Another fire at a factory broke out last week, this time at a uranium compound plant near Knoxville, TN.
Fire at Uranium Processing Facility
A fire broke out last Wednesday, Feb 22, at the Y-12 National Security Complex uranium processing facility in Oak Ridge, Tennessee.
All 200 employees were immediately evacuated from the site.
The fire at the Y-12 complex started in a uranium processing area in building 9212 on Wednesday at 9:14 a.m., Y-12 communications manager Taz Painter said in an email to Knox News.
Wednesday’s fire involved a metal compound of uranium, but within a few hours, the evacuation of the site ended and business had returned to normal throughout the remainder of the complex.
Uranium Processing Buildings
The building where the fire began is listed on the Department of Energy website as a uranium processing building, constructed in 1945. It serves as one of the primary chemical processing and enriched uranium production facilities at Y-12.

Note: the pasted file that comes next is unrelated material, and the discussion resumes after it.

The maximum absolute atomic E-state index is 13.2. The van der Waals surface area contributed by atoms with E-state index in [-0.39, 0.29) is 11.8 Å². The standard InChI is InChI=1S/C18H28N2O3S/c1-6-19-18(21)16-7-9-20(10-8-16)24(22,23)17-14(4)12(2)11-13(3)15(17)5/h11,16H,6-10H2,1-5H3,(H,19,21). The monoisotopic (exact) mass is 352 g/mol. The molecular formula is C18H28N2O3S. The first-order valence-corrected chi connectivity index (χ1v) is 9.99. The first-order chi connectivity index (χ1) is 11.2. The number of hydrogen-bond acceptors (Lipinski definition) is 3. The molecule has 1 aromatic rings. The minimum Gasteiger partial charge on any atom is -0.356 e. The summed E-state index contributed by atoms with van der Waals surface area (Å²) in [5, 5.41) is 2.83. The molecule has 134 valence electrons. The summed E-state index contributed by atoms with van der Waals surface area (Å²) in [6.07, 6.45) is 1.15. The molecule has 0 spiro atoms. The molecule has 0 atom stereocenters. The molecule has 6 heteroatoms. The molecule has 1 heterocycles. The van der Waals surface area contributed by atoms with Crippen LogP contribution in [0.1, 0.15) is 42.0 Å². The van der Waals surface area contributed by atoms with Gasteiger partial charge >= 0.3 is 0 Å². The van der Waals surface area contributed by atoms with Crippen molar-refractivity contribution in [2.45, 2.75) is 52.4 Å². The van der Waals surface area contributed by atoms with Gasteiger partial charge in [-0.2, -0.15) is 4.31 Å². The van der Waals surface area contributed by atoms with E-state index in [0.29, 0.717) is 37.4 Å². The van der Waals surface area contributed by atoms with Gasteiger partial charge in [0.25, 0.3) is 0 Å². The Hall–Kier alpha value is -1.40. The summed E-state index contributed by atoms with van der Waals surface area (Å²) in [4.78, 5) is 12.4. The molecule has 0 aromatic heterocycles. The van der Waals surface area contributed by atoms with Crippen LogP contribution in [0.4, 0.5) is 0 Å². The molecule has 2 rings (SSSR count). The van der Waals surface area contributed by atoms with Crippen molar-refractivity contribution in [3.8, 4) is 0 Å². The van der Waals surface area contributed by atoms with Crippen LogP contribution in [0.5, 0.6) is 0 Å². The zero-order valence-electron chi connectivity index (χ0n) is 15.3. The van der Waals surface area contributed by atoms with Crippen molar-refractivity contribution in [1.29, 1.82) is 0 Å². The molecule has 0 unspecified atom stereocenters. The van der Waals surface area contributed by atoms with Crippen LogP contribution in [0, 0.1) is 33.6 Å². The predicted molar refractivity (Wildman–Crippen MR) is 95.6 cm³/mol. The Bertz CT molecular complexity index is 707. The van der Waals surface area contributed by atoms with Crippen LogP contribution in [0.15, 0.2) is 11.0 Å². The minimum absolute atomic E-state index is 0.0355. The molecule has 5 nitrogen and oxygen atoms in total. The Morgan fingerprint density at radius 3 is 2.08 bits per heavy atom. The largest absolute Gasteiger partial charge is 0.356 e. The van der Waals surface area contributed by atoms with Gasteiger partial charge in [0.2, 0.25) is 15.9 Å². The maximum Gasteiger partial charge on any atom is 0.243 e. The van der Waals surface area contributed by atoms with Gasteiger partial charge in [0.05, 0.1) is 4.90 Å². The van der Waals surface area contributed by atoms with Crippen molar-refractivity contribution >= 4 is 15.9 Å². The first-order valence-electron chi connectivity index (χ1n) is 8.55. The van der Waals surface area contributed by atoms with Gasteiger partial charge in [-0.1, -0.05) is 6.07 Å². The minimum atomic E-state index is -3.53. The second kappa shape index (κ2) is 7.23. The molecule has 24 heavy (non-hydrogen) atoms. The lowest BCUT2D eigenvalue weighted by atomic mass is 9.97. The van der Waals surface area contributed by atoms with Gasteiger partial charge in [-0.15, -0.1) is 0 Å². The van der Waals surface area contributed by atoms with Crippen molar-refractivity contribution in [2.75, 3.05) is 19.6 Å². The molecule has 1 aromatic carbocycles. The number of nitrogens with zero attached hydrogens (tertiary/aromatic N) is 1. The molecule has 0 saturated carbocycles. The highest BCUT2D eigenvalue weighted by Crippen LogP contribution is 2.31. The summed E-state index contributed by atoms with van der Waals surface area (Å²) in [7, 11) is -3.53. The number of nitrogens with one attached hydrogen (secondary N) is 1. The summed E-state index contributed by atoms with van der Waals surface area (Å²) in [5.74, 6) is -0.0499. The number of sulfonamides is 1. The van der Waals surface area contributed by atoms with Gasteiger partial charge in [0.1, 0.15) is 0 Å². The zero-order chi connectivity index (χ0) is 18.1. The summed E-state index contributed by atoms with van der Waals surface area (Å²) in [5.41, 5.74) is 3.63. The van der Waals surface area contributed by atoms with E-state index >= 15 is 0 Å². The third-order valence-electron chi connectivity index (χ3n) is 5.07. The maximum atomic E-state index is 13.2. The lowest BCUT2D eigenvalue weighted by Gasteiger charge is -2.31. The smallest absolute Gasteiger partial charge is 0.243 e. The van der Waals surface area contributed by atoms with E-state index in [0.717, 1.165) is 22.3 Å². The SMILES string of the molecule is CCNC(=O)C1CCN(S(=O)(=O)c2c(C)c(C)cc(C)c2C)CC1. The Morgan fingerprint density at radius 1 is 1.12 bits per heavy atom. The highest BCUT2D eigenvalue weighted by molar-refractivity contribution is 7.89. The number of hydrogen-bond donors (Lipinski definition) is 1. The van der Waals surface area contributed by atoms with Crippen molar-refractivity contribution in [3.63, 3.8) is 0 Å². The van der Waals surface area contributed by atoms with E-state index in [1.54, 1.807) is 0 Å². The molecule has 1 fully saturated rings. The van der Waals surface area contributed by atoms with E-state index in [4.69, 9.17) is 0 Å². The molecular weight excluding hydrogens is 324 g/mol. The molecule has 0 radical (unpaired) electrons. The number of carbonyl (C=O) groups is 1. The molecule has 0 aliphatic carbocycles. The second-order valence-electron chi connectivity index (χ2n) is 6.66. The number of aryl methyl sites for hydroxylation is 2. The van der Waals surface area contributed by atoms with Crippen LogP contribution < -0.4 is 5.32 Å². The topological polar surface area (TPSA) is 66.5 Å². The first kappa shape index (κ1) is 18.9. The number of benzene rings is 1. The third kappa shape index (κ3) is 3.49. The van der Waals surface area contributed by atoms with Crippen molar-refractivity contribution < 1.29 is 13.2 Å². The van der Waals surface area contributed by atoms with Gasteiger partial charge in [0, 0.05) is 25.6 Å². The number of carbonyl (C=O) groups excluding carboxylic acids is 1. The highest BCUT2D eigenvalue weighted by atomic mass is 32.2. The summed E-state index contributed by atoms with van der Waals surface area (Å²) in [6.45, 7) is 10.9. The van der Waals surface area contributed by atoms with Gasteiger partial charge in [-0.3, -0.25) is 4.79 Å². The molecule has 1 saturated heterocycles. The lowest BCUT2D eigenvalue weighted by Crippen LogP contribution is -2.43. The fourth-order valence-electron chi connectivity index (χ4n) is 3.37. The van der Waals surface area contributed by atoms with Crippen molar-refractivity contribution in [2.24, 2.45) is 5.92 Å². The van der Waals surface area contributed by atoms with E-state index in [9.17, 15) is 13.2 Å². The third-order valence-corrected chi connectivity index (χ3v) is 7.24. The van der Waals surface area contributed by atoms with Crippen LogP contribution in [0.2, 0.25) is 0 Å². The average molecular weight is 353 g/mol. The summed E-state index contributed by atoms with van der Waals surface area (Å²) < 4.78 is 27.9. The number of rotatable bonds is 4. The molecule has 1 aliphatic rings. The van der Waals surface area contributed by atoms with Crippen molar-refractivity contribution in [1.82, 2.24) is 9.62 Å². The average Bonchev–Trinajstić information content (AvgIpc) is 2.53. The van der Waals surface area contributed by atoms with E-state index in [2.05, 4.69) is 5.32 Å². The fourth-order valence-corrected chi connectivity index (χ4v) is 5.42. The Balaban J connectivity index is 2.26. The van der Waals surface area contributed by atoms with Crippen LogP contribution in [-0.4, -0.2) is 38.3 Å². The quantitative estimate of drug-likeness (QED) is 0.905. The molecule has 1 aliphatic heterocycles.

The security complex has been in Oak Ridge, known as the “Secret City” for not being on any maps, was built as part of the then-secret “Manhattan Project,” which was a research and development undertaking during World War II. The site was instrumental in the U.S. victory over Nazi Germany during the war because of the development of the atomic bomb.
Officials Say Everything is OK
“There are no reports of injury or contamination,” NNSA officials added, explaining that air monitors did not go off, which means there was no release of radioactive material. Operations returned to normal at 1:00 p.m., but officials said they are still trying to determine how the fire started and would assess employees, if needed, following the incident.
Despite authorities assuring that they found no contamination in the Oak Ridge uranium processing facility, the recent incident sparked worries among residents in the neighboring areas, noting that it was the atomic bomb birth site.
According to experts, approximately two million people in the nearby area during the accident were exposed to small amounts of radiation, which they deemed to have “no detectable health effects on the plant workers or the surrounding public.”
Visit Radiation.news to learn more about “incidents” that could cause radiation emissions.
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